May 23, 2016
When India’s state-owned National Thermal Power Corporation (NTPC) established a power project four decades ago, the city of Singrauli began its journey to become “India’s Energy Capital” and also played witness to the displacement of thousands of people.
During that time, the World Bank provided financial support to the government of India to build this power project, the beginning of what would soon become an infestation of power projects in the region. This inundation of dirty coal projects has, over the decades, ultimately displaced around 300,000 people, many of whom have faced multiple displacements over the last 35 years. Some of them have even been displaced up to four times, but neither the state government nor the Indian central government has paid any attention to their struggle.
People who lost their land during the NTPC Singrauli Power Project in 1977 are still struggling to get their rehabilitation land allotment.
One of these displaced people, Ram Shubhang Shukla, is taking a stand.
“I am tired of running after government officials to get my land allotted,” Shukla said. “I am a physically challenged person and in spite of that, I had to run from one office to the other but to no avail. I have lost all hope, and now after all this, I have been sitting in protest near Rajiv Gandhi Baazar since January 19, 2016. I have been forced to sit in protest.”
Ram Shubhang Shukla has been given 1,200 rupees — the equivalent of less than $18 U.S. dollars — as compensation for his house, but he was not allotted any plot for the land he lost. Even after repeated reminders to officials, all Ram Shubhang has received is false assurances. He further stated that his brother and father have received plots of land but he has not.
A number of displaced families have been allotted land, but more often than not, those lands are already occupied by other people. After hearing about Ram Shubhang sitting in protest to get his land, a number of people who similarly have had to fight for their land, people like Jaggnath Giri from Kota, have joined him in protest.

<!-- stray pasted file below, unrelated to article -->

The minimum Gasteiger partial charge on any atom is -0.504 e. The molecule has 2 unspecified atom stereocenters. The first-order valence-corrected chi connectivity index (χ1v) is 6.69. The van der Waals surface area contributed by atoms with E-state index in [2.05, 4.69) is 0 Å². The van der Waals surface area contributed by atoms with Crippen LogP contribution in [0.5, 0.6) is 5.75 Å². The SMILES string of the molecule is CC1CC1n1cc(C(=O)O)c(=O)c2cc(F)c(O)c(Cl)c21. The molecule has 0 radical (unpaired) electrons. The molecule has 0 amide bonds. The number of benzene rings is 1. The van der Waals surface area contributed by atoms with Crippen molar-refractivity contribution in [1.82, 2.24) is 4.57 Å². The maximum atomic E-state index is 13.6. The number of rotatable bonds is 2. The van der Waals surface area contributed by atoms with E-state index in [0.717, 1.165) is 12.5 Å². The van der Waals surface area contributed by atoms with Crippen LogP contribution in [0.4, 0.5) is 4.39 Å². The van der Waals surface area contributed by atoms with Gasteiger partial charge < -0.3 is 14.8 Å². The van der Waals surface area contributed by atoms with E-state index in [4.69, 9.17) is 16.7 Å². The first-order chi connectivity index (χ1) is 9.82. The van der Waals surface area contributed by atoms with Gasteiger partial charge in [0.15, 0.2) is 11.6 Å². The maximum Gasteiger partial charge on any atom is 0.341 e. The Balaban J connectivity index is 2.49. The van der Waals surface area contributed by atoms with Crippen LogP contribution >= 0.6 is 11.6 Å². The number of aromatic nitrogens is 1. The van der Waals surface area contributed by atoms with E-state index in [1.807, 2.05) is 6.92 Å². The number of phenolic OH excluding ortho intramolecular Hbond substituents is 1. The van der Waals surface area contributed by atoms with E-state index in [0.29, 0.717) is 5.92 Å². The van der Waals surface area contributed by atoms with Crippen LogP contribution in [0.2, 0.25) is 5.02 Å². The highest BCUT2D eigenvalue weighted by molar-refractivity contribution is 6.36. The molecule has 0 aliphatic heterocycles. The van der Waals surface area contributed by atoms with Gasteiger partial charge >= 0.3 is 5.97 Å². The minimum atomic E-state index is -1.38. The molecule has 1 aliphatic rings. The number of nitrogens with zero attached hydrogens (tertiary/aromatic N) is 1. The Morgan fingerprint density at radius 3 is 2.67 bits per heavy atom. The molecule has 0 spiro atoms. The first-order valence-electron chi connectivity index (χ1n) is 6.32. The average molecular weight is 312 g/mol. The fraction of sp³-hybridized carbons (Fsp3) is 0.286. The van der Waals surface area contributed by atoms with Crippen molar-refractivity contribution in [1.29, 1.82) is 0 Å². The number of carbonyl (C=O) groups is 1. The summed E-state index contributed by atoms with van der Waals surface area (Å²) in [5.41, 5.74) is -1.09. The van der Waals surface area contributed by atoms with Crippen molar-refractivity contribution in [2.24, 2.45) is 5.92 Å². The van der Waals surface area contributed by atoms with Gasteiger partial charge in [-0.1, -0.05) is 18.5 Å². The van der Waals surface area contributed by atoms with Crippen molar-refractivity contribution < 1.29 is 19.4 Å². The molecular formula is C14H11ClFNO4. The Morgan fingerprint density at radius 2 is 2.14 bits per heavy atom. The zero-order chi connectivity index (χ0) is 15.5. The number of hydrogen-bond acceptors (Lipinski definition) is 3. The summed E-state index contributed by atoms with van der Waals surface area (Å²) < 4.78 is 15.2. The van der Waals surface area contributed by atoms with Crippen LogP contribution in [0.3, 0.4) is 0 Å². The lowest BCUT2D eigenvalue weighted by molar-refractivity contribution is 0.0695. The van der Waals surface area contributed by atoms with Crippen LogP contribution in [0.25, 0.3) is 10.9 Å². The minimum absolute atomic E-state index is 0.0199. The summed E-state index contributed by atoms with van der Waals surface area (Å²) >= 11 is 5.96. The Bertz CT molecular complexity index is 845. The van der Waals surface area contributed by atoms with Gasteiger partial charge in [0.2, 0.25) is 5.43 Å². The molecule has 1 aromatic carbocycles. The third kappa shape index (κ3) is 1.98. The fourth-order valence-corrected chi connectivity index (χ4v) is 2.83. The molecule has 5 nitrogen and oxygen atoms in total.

It is clear that Ram Shubhang Shukla is not alone in his fight, but Singrauli still continues to displace hard-working people in the name of coal. Some have failed to raise their voice, and some, like Ram Shubhang , are still continuing to fight the system for their rights.
Ram Shubhang says that he met administrative officials responsible for the power projects — Mr. Gautum Singh Bhati, section officer Y. K. Chaturvedi, and many other officials — but to no avail.
Ram Shubhang calls on the Madhya Pradesh state government and Indian central government to follow through on their failed promises and allot him and all the other people who have been wrongfully displaced their resettlement land. He also calls on the World Bank, the financer of the NTPC project, to investigate the situation and pressure the government to follow through on their broken promises.
Ram Shubhang Shukla had to give up his protest after 63 days due to ill health. Neither the state government nor central government has taken any step toward fulfilling his legitimate demands.
“I have not taken back my demands or protest,” Shukla said. “Due to my ill health and extremely harsh summer (with temperatures soaring to 49 degrees Celsius or ~120 degrees Fahrenheit), I cannot sit in protest since I don’t want to give my family a tough time. I will sit again in protest as soon as i feel a little better and will continue to demand for my rights.”
Image Source: Joe Athialy
Rajesh Kumar is a Research Associate for Bank Information Center, South Asia.